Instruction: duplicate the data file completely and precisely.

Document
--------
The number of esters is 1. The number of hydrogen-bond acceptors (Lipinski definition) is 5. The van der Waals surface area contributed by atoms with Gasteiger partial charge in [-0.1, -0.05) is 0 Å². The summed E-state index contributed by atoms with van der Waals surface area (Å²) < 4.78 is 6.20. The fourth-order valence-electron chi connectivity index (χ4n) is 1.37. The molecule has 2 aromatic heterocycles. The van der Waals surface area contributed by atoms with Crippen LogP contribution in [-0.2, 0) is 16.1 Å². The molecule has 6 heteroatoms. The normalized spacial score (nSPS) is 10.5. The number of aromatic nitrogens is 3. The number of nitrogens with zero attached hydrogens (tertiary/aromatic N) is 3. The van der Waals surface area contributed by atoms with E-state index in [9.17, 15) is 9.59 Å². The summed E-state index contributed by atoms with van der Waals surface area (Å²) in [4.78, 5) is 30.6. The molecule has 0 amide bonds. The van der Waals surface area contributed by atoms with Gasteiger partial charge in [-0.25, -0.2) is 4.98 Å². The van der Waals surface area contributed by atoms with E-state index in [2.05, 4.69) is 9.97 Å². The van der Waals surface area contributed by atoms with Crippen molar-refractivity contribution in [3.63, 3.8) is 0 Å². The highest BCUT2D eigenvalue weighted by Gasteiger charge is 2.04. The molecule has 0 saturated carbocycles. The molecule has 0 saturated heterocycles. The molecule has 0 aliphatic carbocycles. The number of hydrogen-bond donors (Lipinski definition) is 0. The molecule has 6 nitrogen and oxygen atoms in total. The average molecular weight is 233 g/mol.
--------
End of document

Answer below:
The number of esters is 1. The number of hydrogen-bond acceptors (Lipinski definition) is 5. The van der Waals surface area contributed by atoms with Gasteiger partial charge in [-0.1, -0.05) is 0 Å². The summed E-state index contributed by atoms with van der Waals surface area (Å²) < 4.78 is 6.20. The fourth-order valence-electron chi connectivity index (χ4n) is 1.37. The molecule has 2 aromatic heterocycles. The van der Waals surface area contributed by atoms with Crippen LogP contribution in [-0.2, 0) is 16.1 Å². The molecule has 6 heteroatoms. The normalized spacial score (nSPS) is 10.5. The number of aromatic nitrogens is 3. The number of nitrogens with zero attached hydrogens (tertiary/aromatic N) is 3. The van der Waals surface area contributed by atoms with E-state index in [9.17, 15) is 9.59 Å². The summed E-state index contributed by atoms with van der Waals surface area (Å²) in [4.78, 5) is 30.6. The molecule has 0 amide bonds. The van der Waals surface area contributed by atoms with Gasteiger partial charge in [-0.25, -0.2) is 4.98 Å². The van der Waals surface area contributed by atoms with E-state index in [2.05, 4.69) is 9.97 Å². The van der Waals surface area contributed by atoms with Crippen molar-refractivity contribution in [3.63, 3.8) is 0 Å². The highest BCUT2D eigenvalue weighted by Gasteiger charge is 2.04. The molecule has 0 saturated carbocycles. The molecule has 0 saturated heterocycles. The molecule has 0 aliphatic carbocycles. The number of hydrogen-bond donors (Lipinski definition) is 0. The molecule has 6 nitrogen and oxygen atoms in total. The average molecular weight is 233 g/mol.